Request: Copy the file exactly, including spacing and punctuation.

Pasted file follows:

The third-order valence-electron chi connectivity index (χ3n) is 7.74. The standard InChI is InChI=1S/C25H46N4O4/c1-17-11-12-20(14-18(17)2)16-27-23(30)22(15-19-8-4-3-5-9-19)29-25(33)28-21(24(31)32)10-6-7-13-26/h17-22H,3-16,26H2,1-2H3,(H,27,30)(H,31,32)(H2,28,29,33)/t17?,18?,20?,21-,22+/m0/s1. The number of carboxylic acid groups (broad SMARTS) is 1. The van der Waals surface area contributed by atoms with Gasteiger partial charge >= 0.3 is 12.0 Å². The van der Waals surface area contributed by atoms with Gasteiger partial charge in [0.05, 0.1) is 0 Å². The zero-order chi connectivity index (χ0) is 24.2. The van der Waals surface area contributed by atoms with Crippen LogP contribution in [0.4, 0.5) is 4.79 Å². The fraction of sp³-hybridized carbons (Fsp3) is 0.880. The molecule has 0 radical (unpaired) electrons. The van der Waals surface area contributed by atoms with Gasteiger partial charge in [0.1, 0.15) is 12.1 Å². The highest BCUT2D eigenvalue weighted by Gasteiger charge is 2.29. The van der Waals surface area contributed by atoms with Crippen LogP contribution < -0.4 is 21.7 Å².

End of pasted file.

The third-order valence-electron chi connectivity index (χ3n) is 7.74. The standard InChI is InChI=1S/C25H46N4O4/c1-17-11-12-20(14-18(17)2)16-27-23(30)22(15-19-8-4-3-5-9-19)29-25(33)28-21(24(31)32)10-6-7-13-26/h17-22H,3-16,26H2,1-2H3,(H,27,30)(H,31,32)(H2,28,29,33)/t17?,18?,20?,21-,22+/m0/s1. The number of carboxylic acid groups (broad SMARTS) is 1. The van der Waals surface area contributed by atoms with Gasteiger partial charge >= 0.3 is 12.0 Å². The van der Waals surface area contributed by atoms with Gasteiger partial charge in [0.05, 0.1) is 0 Å². The zero-order chi connectivity index (χ0) is 24.2. The van der Waals surface area contributed by atoms with Crippen LogP contribution in [0.4, 0.5) is 4.79 Å². The fraction of sp³-hybridized carbons (Fsp3) is 0.880. The molecule has 0 radical (unpaired) electrons. The van der Waals surface area contributed by atoms with Gasteiger partial charge in [0.1, 0.15) is 12.1 Å². The highest BCUT2D eigenvalue weighted by Gasteiger charge is 2.29. The van der Waals surface area contributed by atoms with Crippen LogP contribution < -0.4 is 21.7 Å².